Zuleika Dobson:A Chevron Ross Book Review

By September 2, 2022No Comments

Last year I did a brief review of this book for Goodreads. Sensing that I didn’t do it justice, I decided to read it again.

Intended in 1911 as a caricature of Edwardian aristocracy, Zuleika Dobson serves today as a parable of people’s blind devotion to false idols, especially self-centered celebrities and politicians.

Zuleika is a young American woman who has made a career as a traveling magician. Though her skills and her looks are mediocre at best, for some reason young men everywhere fall hopelessly in love with her. When she invades the hallowed halls of Oxford University, the results are disastrous for the undergraduate class and their mentor, the Duke of Dorset.

Zuleika and the Duke are preening snobs in the extreme. Convinced that the world revolves around them, they scorn the very followers who are their lifeblood. What drives the novel’s humor is a game of one-upmanship as Zuleika, finding the Duke immune to her spell, falls in love with him, only to reject him when he belated succumbs. Stymied, he resolves to drown himself in the river. Then he decides to wait for tomorrow’s boat races. Then he changes his mind again, pretending to himself that he is saving from death all the other heartbroken Oxford youths determined to go down with him.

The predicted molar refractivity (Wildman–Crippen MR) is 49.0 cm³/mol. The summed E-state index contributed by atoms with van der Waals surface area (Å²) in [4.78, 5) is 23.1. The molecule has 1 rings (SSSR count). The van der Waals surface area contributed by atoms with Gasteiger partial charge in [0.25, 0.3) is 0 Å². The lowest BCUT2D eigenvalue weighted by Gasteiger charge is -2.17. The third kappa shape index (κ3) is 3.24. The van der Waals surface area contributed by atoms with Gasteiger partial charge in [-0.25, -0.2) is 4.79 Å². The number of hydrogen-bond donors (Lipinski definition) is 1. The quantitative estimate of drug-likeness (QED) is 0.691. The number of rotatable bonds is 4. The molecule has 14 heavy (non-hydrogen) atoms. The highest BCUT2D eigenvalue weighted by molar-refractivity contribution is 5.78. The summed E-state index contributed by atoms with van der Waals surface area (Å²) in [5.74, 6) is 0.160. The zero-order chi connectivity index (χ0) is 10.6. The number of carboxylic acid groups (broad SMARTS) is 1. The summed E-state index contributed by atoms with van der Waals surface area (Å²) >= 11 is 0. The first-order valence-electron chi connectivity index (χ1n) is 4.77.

For all their vacillating proclamations of love, both Zuleika and the Duke are too self-centered to care for anyone. Their dialogue is hilariously ridiculous, especially the Duke’s attempts to woo Zuleika by painting his ancestry as a combination of nobility and peasantry.

The author assumes the role of a celestial commentator, most effectively at a men’s club dinner in which the ghost of an old Oxfordian chafes at the diners’ remarks about him.

Max Beerbohm’s narration is so pompously eloquent that at times it can seem baffling to the reader unversed in classical literature. But that is what makes the comedy so effective. Again and again, Zuleika and the Duke prove themselves unworthy of worship. Shouldn’t we likewise scoff at today’s pretenders to greatness who offer nothing but divisiveness and corruption?

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